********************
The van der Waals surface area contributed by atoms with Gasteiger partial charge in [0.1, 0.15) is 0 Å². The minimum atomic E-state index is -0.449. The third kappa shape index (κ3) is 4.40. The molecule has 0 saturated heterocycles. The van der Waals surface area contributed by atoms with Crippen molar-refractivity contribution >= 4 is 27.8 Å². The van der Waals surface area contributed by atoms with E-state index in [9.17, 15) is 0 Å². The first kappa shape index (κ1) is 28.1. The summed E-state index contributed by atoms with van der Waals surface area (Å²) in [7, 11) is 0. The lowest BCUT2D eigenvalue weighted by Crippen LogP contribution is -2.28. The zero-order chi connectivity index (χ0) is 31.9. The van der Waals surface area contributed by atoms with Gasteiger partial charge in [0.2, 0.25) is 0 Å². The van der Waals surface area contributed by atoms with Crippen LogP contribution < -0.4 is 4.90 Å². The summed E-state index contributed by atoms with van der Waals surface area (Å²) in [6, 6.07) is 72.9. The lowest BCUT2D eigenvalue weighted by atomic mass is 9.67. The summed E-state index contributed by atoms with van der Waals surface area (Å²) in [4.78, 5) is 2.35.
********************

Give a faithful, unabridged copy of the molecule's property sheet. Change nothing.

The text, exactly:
The van der Waals surface area contributed by atoms with Gasteiger partial charge in [0.1, 0.15) is 0 Å². The minimum atomic E-state index is -0.449. The third kappa shape index (κ3) is 4.40. The molecule has 0 saturated heterocycles. The van der Waals surface area contributed by atoms with Crippen molar-refractivity contribution >= 4 is 27.8 Å². The van der Waals surface area contributed by atoms with E-state index in [9.17, 15) is 0 Å². The first kappa shape index (κ1) is 28.1. The summed E-state index contributed by atoms with van der Waals surface area (Å²) in [7, 11) is 0. The lowest BCUT2D eigenvalue weighted by Crippen LogP contribution is -2.28. The zero-order chi connectivity index (χ0) is 31.9. The van der Waals surface area contributed by atoms with Gasteiger partial charge in [0.2, 0.25) is 0 Å². The van der Waals surface area contributed by atoms with Crippen LogP contribution < -0.4 is 4.90 Å². The summed E-state index contributed by atoms with van der Waals surface area (Å²) in [6, 6.07) is 72.9. The lowest BCUT2D eigenvalue weighted by atomic mass is 9.67. The summed E-state index contributed by atoms with van der Waals surface area (Å²) in [4.78, 5) is 2.35.